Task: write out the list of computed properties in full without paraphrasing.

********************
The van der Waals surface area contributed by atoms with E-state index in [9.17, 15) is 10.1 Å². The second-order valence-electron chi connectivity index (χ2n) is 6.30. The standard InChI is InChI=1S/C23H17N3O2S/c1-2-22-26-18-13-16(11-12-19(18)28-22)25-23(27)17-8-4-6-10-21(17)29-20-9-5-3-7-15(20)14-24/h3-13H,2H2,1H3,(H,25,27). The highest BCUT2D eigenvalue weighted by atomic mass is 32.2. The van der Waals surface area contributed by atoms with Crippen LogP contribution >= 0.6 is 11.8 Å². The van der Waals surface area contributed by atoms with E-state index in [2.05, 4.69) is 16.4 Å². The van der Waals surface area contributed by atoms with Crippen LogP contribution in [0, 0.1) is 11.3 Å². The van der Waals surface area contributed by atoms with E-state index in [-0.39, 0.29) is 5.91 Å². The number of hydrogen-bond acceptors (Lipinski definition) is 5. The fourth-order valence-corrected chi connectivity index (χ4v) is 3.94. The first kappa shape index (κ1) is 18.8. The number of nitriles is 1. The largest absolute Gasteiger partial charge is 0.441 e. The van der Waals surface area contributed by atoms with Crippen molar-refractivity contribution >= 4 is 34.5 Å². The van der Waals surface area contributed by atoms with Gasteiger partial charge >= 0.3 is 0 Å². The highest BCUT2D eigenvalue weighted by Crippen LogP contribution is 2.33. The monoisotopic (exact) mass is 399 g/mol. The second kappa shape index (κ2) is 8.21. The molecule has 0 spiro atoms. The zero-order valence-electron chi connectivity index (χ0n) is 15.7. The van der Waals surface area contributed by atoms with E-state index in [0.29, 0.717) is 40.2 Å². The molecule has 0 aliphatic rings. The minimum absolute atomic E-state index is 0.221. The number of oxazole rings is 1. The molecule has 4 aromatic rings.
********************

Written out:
The van der Waals surface area contributed by atoms with E-state index in [9.17, 15) is 10.1 Å². The second-order valence-electron chi connectivity index (χ2n) is 6.30. The standard InChI is InChI=1S/C23H17N3O2S/c1-2-22-26-18-13-16(11-12-19(18)28-22)25-23(27)17-8-4-6-10-21(17)29-20-9-5-3-7-15(20)14-24/h3-13H,2H2,1H3,(H,25,27). The highest BCUT2D eigenvalue weighted by atomic mass is 32.2. The van der Waals surface area contributed by atoms with Crippen LogP contribution >= 0.6 is 11.8 Å². The van der Waals surface area contributed by atoms with E-state index in [2.05, 4.69) is 16.4 Å². The van der Waals surface area contributed by atoms with Crippen LogP contribution in [0, 0.1) is 11.3 Å². The van der Waals surface area contributed by atoms with E-state index in [-0.39, 0.29) is 5.91 Å². The number of hydrogen-bond acceptors (Lipinski definition) is 5. The fourth-order valence-corrected chi connectivity index (χ4v) is 3.94. The first kappa shape index (κ1) is 18.8. The number of nitriles is 1. The largest absolute Gasteiger partial charge is 0.441 e. The van der Waals surface area contributed by atoms with Crippen molar-refractivity contribution >= 4 is 34.5 Å². The van der Waals surface area contributed by atoms with Gasteiger partial charge >= 0.3 is 0 Å². The highest BCUT2D eigenvalue weighted by Crippen LogP contribution is 2.33. The monoisotopic (exact) mass is 399 g/mol. The second kappa shape index (κ2) is 8.21. The molecule has 0 spiro atoms. The zero-order valence-electron chi connectivity index (χ0n) is 15.7. The van der Waals surface area contributed by atoms with E-state index in [0.29, 0.717) is 40.2 Å². The molecule has 0 aliphatic rings. The minimum absolute atomic E-state index is 0.221. The number of oxazole rings is 1. The molecule has 4 aromatic rings.